An evening in A and E: a stitch in space-time

Having just listened to Melvyn Bragg‘s In Our Time (In Our Time, 29th March 2012: The Measurement of Time) – discussing the history of the measurement of time, appropriately enough – here I am posting about the ultimate time-devouring black hole, an evening waiting in A&E. It was nothing major, just a bad wrench of my knee playing football, so I needed to get some crutches. A&E is one of the few places, apart from through qual research work (sometimes), where you can see a cross-section of society thrown together.

My Monday night, minus the pithy language

Also good for this are zoos and swimming pools; and some public parks, but it depends on the catchment area. In Oxford, where I live, it’s South Park (the big one going up Headington Hill) yes, University Parks no. Any of these are more fun than a night at A&E. But an interesting snapshot all the same. Maybe snapshot isn’t the right word. It was about as snappy as watching Geoff Boycott and Chris Tavaré opening the batting at Edgbaston through a vat of treacle. (For non-cricket-fans, Tavaré was an England batsman in the early 80s who was very hard to get out but showed virtually no interest in actually scoring runs. He was frequently depicted by cartoonists as a tree, with roots reaching deep into the earth below the crease. Boycott, for all his many serious faults, is a national institution. He did much the same thing, only better, and with his mouth hanging down at one side).

Waiting time on Monday night was five and a half hours. An electronic board flashed up a four hour waiting time as soon as we walked in; by the time I left, it was flashing six hours. Mobiles are not allowed of course, so I had plenty of time to flit discontentedly between my badly translated 1950s Mexican novel and a Bill Bryson tome on spelling and grammar. There was a coffee machine. At five hours and twenty five minutes of waiting (by now 12.40am, having arrived at 7.15pm) I snapped. I hobbled up to order a coffee, in my bleariness taking several minutes to negotiate a path through the non-intuitive vending interface. (Do these companies not consumer-test their contraptions?) No sooner had I taken my first sips than, you guessed it, my name was called and I had to abandon my hard-earned, steaming trophy. Definitely one of those nights. What made it worse was that I was supposed to be at a Stewart Lee gig at Oxford Playhouse I’d been looking forward to for months.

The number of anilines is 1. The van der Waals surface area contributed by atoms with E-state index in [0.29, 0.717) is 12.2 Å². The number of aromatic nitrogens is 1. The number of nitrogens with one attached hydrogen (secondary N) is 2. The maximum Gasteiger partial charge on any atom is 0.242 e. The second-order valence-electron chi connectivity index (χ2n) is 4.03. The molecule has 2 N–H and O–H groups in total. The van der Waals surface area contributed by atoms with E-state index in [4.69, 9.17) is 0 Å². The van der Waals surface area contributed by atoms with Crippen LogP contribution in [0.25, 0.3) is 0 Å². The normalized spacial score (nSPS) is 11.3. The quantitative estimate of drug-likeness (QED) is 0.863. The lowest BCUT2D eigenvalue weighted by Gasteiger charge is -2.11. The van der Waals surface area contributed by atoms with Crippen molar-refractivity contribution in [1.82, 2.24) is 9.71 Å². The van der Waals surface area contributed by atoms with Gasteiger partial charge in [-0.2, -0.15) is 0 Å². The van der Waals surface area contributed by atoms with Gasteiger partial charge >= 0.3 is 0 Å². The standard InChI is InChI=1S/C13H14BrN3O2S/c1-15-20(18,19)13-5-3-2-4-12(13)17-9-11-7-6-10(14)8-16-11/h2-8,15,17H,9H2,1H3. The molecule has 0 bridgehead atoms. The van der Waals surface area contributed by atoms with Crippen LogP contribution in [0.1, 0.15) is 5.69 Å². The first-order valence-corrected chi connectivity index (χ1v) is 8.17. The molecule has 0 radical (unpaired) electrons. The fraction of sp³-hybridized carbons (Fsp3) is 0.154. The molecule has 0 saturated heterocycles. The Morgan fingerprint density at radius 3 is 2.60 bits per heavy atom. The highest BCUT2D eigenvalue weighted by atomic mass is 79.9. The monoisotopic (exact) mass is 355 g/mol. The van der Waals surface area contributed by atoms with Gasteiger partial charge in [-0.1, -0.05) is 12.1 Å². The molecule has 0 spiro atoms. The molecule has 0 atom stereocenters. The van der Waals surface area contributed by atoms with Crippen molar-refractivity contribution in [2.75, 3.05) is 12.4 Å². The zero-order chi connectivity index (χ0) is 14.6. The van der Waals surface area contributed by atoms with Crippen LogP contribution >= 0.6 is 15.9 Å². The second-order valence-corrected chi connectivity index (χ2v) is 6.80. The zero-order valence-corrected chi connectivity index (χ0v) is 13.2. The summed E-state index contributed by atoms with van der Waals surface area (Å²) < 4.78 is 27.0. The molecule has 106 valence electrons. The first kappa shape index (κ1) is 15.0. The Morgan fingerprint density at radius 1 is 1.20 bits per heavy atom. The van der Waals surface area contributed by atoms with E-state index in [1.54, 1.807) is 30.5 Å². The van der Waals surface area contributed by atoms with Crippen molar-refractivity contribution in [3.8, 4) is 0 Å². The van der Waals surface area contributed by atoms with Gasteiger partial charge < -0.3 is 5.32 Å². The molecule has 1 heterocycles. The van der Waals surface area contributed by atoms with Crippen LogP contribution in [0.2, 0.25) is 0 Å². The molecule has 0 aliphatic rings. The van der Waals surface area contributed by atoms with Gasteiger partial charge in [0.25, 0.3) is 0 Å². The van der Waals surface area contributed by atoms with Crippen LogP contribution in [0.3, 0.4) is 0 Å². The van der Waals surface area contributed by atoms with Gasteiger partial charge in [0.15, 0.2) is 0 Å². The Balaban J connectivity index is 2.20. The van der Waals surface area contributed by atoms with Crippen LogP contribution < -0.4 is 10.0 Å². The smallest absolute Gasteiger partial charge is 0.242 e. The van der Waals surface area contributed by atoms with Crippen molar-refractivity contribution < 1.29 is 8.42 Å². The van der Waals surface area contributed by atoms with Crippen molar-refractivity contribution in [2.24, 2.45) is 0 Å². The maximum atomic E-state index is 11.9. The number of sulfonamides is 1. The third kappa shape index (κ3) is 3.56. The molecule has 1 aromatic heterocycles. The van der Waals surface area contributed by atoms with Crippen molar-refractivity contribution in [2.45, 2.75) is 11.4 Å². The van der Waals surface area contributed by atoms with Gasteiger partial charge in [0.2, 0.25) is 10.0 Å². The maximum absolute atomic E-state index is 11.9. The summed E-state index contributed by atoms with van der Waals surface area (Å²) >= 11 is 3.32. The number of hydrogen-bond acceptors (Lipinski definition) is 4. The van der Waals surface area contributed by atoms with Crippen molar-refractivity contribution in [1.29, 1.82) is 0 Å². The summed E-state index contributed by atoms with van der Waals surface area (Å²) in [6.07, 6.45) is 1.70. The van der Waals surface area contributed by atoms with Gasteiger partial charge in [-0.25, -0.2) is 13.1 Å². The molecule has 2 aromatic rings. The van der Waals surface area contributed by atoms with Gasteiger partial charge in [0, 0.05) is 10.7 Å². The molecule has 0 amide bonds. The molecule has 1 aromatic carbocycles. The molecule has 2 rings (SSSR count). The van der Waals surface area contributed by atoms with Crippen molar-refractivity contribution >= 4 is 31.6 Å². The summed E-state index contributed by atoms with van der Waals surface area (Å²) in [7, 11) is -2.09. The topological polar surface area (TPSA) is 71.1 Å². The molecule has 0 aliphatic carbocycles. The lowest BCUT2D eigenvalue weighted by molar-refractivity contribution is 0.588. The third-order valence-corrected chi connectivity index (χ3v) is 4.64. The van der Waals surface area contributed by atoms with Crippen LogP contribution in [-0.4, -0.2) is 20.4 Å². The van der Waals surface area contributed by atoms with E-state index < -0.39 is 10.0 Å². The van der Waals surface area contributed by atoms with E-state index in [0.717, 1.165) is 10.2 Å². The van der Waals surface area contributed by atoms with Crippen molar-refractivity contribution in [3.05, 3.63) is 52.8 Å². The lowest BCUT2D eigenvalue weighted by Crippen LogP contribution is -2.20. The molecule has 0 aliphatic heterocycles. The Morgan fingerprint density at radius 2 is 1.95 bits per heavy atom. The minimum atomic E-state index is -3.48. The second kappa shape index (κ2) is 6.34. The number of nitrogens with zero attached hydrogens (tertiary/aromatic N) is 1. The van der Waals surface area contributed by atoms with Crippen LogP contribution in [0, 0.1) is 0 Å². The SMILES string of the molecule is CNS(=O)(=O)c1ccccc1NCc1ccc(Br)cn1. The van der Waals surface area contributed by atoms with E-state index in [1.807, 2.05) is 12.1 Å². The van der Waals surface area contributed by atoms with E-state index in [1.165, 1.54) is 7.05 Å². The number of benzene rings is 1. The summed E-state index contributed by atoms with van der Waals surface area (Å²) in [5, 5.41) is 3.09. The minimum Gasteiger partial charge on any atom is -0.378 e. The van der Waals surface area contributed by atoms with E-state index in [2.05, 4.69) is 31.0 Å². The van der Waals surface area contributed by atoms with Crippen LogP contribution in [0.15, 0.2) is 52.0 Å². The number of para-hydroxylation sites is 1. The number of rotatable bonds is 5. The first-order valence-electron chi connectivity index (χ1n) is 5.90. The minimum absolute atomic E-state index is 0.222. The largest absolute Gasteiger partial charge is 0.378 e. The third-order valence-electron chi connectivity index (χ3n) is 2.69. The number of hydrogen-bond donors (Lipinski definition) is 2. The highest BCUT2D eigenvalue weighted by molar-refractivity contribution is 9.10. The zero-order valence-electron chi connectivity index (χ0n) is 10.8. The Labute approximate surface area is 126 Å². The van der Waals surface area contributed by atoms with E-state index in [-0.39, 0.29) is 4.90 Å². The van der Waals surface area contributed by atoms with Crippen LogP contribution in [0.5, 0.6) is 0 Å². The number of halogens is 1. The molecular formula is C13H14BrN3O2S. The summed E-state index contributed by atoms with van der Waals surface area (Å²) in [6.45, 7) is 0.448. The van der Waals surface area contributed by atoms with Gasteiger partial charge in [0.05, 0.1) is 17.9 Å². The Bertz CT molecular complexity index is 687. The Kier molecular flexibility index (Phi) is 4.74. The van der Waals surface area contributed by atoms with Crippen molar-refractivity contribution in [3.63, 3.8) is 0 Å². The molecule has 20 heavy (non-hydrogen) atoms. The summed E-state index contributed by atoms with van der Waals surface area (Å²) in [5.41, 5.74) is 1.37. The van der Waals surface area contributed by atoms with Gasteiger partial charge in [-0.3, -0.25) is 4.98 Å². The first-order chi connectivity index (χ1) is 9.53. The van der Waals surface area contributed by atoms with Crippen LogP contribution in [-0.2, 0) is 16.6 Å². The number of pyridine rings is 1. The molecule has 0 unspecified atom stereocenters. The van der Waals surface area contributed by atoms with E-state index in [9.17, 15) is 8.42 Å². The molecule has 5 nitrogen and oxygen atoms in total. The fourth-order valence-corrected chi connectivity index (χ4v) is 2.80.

The John Radcliffe Hospital, Oxford, England
The John Radcliffe Hospital, Oxford, England (Photo credit: Wikipedia). Located in Oxford so that astro-physicists working on the curvature of space-time can study the remarkable black hole that has emerged in the A&E Department.

So what had we in the John Radcliffe Hospital A&E waiting area, then? I’ll use good old  research social grades to get around the awkwardness of class:

  • a teenage student party-goer (BC1), who had, shall we say, peaked a little early. She arrived by ambulance amidst much screaming and wailing. After being decanted into the waiting area in wheelchair (yes, a wheelchair) she was passed out much of the time but woke up occasionally to scream a bit more and throw lewd glances at an embarrassed bloke sitting across from her. She was looked after by an apparently sensible friend, though that 90s public information film about the perils of over-partying came to mind: the one where the doctor pointedly asks the friends around the bedside: “Are you her friends?” Also: Monday night?? Students really have no sense of time …